… sind eine beson­de­re Form von Com­pe­ti­ti­ons, die oft den Abschluss einer crea­ti­ve wri­ting Auf­ga­be bilden.

Das ein­fachs­te Ver­fah­ren für einen Lite­ra­tur­wett­be­werb (das aller­dings nur in klei­ne­ren Klas­sen bzw. Kur­sen ver­nünf­tig funk­tio­niert) geht so: Alle Schü­ler set­zen sich in einen Kreis und geben ihre Arbeit im Uhr­zei­ger­sinn an den nächs­ten Nach­barn wei­ter. Auf die­se Art zir­ku­lie­ren alle Tex­te solan­ge, bis jeder jeden gele­sen hat. Die Schü­ler sol­len sich wäh­rend der Lek­tü­re Noti­zen machen, wenn ihnen etwas beson­ders auf­fällt (wit­zi­ger Titel, gelun­ge­ne Ein­lei­tung, span­nen­de Hand­lung etc.). Am Ende der Bespre­chung kann man dann (in gehei­mer Wahl) den bes­ten Text wäh­len lassen.

Etwas auf­wän­di­ger für den Leh­rer ist das fol­gen­de Ver­fah­ren: Alle Schü­ler schi­cken mir ihre Geschich­te als Datei. Aus allen Schü­ler­ar­bei­ten wäh­le ich die bes­ten fünf aus und kor­ri­gie­re, falls nötig, die gröbs­ten Feh­ler. Anschlie­ßend kopie­re ich die Tex­te (ohne Ver­fas­ser­na­men) in eine neue Datei und kon­ver­tie­re sie zu einem PDF Doku­ment. Die­se PDF Datei bekom­men alle Schü­ler wie­der per Mail. Falls ich Zeit habe, kor­ri­gie­re ich noch die rest­li­chen Tex­te, falls nicht, dann halt nicht.

Jeder Schü­ler muss nun sei­ne per­sön­li­che „Hit­pa­ra­de“ erstel­len. Der sei­ner Mei­nung nach bes­te Text bekommt 5 Punk­te, der zweit­bes­te 4 Punk­te usw. Die Iden­ti­fi­zie­rung der Tex­te geschieht über die Über­schrift. Von jedem Schü­ler bekom­me ich dann einen Zet­tel (oder ein Mail) nach fol­gen­dem Muster:

Fun­e­ral for a Fri­end 5
Out­bound Train 2
Pre­ju­di­ce 4
Sha­ring Fate 3
Voices 1

Die­se Punk­te über­tra­ge ich in eine Excel-Tabel­le, die auto­ma­tisch die Sum­me berechnet.

Beque­mer geht die Aus­wer­tung mit einem Goog­le For­mu­lar.

Der Gewin­ner bekommt 4 MOs, der zwei­te 3 und alle wei­te­ren 2 MOs.

Mit die­sen klei­nen Wett­be­wer­ben möch­te ich u.A. nach dem Mot­to „Lite­ra­tur ist MACH­bar, Herr Nach­bar!“ ver­mit­teln, dass Lite­ra­tur nicht etwas Abge­ho­be­nes, in höhe­ren Sphä­ren Schwe­ben­des ist, son­dern mit ent­spre­chen­dem Wis­sen, Arbeit und natür­lich Talent auch von Schü­lern „mach­bar“ ist. Schü­ler sol­len dar­über­hin­aus erken­nen, dass man in vie­len Fäl­len durch­aus begrün­den kann, war­um ein Text bes­ser als ein ande­rer ist, wobei ande­rer­seits auch das schlich­te, ganz sub­jek­ti­ve „I sim­ply don’t like it“ sei­ne Berech­ti­gung hat.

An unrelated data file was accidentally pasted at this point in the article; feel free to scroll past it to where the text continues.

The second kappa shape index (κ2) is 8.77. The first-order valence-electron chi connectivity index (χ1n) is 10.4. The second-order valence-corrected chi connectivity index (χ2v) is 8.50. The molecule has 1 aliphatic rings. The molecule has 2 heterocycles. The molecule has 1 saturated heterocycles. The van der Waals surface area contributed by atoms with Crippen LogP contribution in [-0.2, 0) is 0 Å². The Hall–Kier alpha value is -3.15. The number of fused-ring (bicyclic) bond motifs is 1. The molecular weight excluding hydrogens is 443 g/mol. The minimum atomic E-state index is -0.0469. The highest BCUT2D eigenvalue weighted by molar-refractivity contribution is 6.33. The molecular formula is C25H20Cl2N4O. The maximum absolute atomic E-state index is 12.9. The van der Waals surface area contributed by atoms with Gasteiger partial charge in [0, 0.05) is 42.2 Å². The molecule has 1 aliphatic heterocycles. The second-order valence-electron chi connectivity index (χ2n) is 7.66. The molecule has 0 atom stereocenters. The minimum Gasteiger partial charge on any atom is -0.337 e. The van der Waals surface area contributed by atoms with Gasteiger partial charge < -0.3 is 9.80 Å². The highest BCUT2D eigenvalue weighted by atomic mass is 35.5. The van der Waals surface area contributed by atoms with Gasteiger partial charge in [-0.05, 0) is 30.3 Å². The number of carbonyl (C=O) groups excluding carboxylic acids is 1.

Im Fol­gen­den ein Bei­spiel aus mei­nem LK. Als ers­tes soll­ten die Schü­ler eine durch­ein­an­der­ge­wür­fel­te Ver­si­on von Micha­el Bul­locks „The Head“ in die rich­ti­ge Rei­hen­fol­ge brin­gen. Als nächs­tes soll­te ein Ende geschrie­ben werden.

Kla­rer Sie­ger wur­de der Text von Neal Con­way:

When her lover comes to visit her that evening he finds the door locked and the house in dark­ness and a death­ly silence. He goes around the back, inten­ding to use his back door key, only to find it alre­a­dy open. Going insi­de, he spots her, tur­ned away from him, her left arm and should­er con­cea­led beneath some kind of blan­ket, but naked other­wi­se, in the door-ope­ning of her dim­ly cand­le-lit bed­room. Wan­ting to sur­pri­se her he deci­des to creep up on her. His fin­ger­tips bare­ly an inch from her waist, a croa­king men­acing voice makes him stop in his tracks. „Hel­lo, Tom­my“. Her cold but firm right hand takes hold of his start­led one, and leads him to the lar­ge dou­ble bed. She lies down on her back, still making sure her left arm remains unseen, and prompts him to und­ress with her right. It is only after having ner­vous­ly dis­patched his clo­thes and clim­bed into bed, kne­e­ling abo­ve her, that he looks her in the eyes. Para­ly­sed by what he sees, he fails to stop the cover­ed arm moving towards his gro­in like a gre­at dark bird des­cen­ding on it’s hel­p­less prey. It takes all night for him to bleed to death.

Auf den zwei­ten Platz wur­de das Ende von Ange­la Feld­mann gewählt:

The lover walks around the house and tri­es to peek through the win­dows but he can’t see any­thing except the lonely living room. He beg­ins to worry about the woman becau­se she had never missed any date with him befo­re. He deci­des to check if she’s alright and clim­bs up to the bal­c­o­ny whe­re a door is slight­ly open. As soon as he steps insi­de the bed­room a omi­nous fee­ling crawls down his back and he shi­vers. He sneaks down into the living room but he still can’t find anyo­ne. Sud­den­ly he hears a crack­ing noi­se from the base­ment. While he’s wal­king towards the stairs careful­ly his fear and a hor­ri­ble pre­mo­ni­ti­on are gro­wing insi­de him. He rea­ches the door to the base­ment room and can now defi­ni­te­ly hear the crack­ing sound again. He is breathing deep­ly and puts his fin­gers around the door hand­le. Slow­ly he pushes it down and opens the door a litt­le bit. Red light streams out of the small crack and shi­nes bright­ly on his face. He glan­ces insi­de the room. The woman is stan­ding in the midd­le of the room with a stran­ge look upon her face. Her wrist is blee­ding but she does­n’t seem to rea­li­ze that. She is brea­king a bunch of bran­ches and throws them in a fire which is bur­ning in a huge iron bowl on the ground. He steps towards her but befo­re he can say any­thing she bows down and picks up some­thing round which had been hid­den behind the bowl. She throws it right on to him and as soon as it tou­ch­es his neck it starts biting some­thing poin­ty deep­ly into his fle­sh. He rea­li­zes that it is her husband’s head that starts to bite his head off his body. He tri­es to defend hims­elf and pull the head out of his fle­sh but the dark­ness of the unbe­ara­ble pain over­w­helms him.